Scienter Under the False Claims Act Does Not Require Proof of Specific Intent
An ordinary breach of a government contract caused by an honest mistake ordinarily does not give rise to False Claims Act liability. To prevail in a qui tam action, a relator must prove the defendant acted knowingly, i.e., that the defendant
“(i) has actual knowledge of the information;
(ii) acts in deliberate ignorance of the truth or falsity of the information; or
(iii) acts in reckless disregard of the truth or falsity of the information.”
31 U.S.C. § 3729(b). A False Claims Act relator is not required to prove specific intent to defraud. Therefore, a person who acts in deliberate ignorance or reckless disregard of a false or fraudulent claim can be liable under the False Claims Act.
As amended by the Fraud Enforcement and Recovery Act of 2009, a person is liable under the False Claims Act if he “knowingly makes, uses, or causes to be made or used, a false record or statement material to a false or fraudulent claim.” There is no requirement to prove that a false statement was made with the intent that it would result in the federal government paying the claim.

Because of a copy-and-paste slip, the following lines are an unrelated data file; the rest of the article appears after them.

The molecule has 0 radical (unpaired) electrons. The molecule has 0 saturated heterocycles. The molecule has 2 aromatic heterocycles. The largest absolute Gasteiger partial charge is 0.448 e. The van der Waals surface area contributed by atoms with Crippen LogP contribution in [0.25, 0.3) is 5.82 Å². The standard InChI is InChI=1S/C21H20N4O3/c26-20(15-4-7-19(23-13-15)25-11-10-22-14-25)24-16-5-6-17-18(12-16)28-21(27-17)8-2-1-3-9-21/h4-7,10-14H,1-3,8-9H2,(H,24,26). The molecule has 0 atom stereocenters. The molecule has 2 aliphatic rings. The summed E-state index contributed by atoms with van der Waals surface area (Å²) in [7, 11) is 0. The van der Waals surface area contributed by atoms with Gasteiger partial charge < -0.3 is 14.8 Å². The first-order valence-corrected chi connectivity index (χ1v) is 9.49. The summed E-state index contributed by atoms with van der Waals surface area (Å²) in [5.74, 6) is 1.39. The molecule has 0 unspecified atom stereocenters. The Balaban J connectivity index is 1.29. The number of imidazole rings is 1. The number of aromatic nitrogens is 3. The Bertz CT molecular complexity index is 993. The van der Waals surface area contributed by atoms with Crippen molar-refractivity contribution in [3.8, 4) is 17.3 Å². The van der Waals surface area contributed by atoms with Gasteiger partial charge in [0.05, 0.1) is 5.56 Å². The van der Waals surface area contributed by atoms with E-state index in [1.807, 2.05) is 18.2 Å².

Supreme Court Clarifies False Claims Act Scienter Standard in SuperValu
In United States ex rel. Schutte v. SuperValu, Inc., 143 S. Ct. 1391 (2023), the Supreme Court clarified that the knowledge analysis under the False Claims Act “refers to respondents’ knowledge and subjective beliefs—not to what an objectively reasonable person may have known or believed.”
- “Actual knowledge” refers to what the defendant is aware of.
- “Deliberate ignorance” encompasses defendants who are aware of a substantial risk that their statements are false, but intentionally avoid taking steps to confirm the statements’ truth or falsity.
- “Reckless disregard” captures defendants who are conscious of a substantial and unjustifiable risk that their claims are false, but submit the claims anyway.
These forms of scienter track the common law of fraud, which generally focuses on the defendant’s lack of an honest belief in the statement’s truth. The focus is on what a defendant thought when submitting a claim—not what a defendant may have thought after submitting it: “As such, the focus is not, as respondents would have it, on post hoc interpretations that might have rendered their claims accurate. It is instead on what the defendant knew when presenting the claim.”
These briefs in the SuperValu appeal provide additional information about the correct scienter standard:
Senator Grassley’s amicus brief
False Claims Act Qui Tam Relators Need Not Demonstrate Intent
The Department of Justice takes the position that qui tam relators need not prove intent. In a Statement of Interest filed on September 19, 2017 in United States ex rel. Daniel Hamilton, Plaintiff, v. Yavapai Community College District, et al., CV-12-08193-PCT-GMS, the Department argued: